Telecommuting does more good than harm to businesses, according to a group of psychologists that examined 20 years' worth of studies on flexible work arrangements.
The team conducted a meta-analysis of 46 studies on telecommuting, which together surveyed 12,833 participants.
"Our results show that telecommuting has an overall beneficial effect because the arrangement provides employees with more control over how they do their work," said lead author Ravi S Gajendran.
The principle findings were that telecommuting resulted in higher morale and job satisfaction, and lower employee stress and turnover.
"We found that telecommuters reported more job satisfaction, less motivation to leave the company, less stress, improved work-family balance, and higher performance ratings by supervisors."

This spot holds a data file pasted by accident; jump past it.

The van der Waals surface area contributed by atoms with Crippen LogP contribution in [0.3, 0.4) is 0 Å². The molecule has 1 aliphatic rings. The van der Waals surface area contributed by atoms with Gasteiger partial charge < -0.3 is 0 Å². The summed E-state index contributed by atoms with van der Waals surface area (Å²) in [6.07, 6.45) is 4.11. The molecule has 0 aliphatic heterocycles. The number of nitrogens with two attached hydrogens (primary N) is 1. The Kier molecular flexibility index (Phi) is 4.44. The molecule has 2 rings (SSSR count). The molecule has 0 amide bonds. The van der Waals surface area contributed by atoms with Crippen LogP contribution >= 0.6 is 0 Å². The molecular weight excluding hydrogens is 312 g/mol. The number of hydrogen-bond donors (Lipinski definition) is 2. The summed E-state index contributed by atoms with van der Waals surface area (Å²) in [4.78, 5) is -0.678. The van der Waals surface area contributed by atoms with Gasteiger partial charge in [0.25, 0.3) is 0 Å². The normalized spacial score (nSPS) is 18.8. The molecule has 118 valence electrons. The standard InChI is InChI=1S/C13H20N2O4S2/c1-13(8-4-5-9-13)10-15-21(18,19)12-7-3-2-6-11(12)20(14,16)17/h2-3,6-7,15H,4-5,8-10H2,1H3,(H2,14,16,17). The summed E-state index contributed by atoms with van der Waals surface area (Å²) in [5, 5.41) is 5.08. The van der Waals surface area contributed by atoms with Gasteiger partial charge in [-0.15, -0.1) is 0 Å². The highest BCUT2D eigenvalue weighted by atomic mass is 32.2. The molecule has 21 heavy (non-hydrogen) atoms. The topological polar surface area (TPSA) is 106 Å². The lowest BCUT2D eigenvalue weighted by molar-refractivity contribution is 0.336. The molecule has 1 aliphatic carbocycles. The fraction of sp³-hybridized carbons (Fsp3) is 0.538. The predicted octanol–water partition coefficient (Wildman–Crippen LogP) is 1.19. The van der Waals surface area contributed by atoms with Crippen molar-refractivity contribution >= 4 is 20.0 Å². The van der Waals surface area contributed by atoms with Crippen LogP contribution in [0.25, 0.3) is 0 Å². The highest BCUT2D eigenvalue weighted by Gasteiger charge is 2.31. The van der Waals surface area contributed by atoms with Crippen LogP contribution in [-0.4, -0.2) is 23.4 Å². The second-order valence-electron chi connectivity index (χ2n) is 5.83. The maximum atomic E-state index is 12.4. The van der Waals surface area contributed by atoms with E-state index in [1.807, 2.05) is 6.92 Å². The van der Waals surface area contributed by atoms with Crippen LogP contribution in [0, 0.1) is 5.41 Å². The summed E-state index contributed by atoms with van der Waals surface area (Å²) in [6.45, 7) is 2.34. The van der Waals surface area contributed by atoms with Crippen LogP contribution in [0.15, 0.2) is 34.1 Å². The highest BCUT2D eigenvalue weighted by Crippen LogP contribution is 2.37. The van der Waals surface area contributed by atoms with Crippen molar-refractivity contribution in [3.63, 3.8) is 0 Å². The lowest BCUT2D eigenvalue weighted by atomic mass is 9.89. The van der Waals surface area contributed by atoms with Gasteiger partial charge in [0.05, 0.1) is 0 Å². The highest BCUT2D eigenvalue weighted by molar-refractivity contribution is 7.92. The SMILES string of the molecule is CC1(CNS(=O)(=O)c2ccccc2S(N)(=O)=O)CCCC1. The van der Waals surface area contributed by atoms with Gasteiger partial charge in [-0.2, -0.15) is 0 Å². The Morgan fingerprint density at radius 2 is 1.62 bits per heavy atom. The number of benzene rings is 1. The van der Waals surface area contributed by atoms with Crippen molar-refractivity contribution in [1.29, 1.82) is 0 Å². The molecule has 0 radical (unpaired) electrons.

According to the researchers, the benefits arose both from working unsupervised and having the ability to manage their home and family lives while working.
The researchers were surprised that telecommuting was detrimental in only a few specific circumstances: employees who worked away from their offices for three or more days a week reported a worsening of relationships with coworkers.
"Telecommuting has a clear upside: small but favourable effects on perceived autonomy, work-family conflict, job satisfaction, performance, turnover intent and stress," the authors said. "Contrary to expectations in both academic and practitioner literatures, telecommuting has no straightforward, damaging effects on the quality of workplace relationships or perceived career prospects."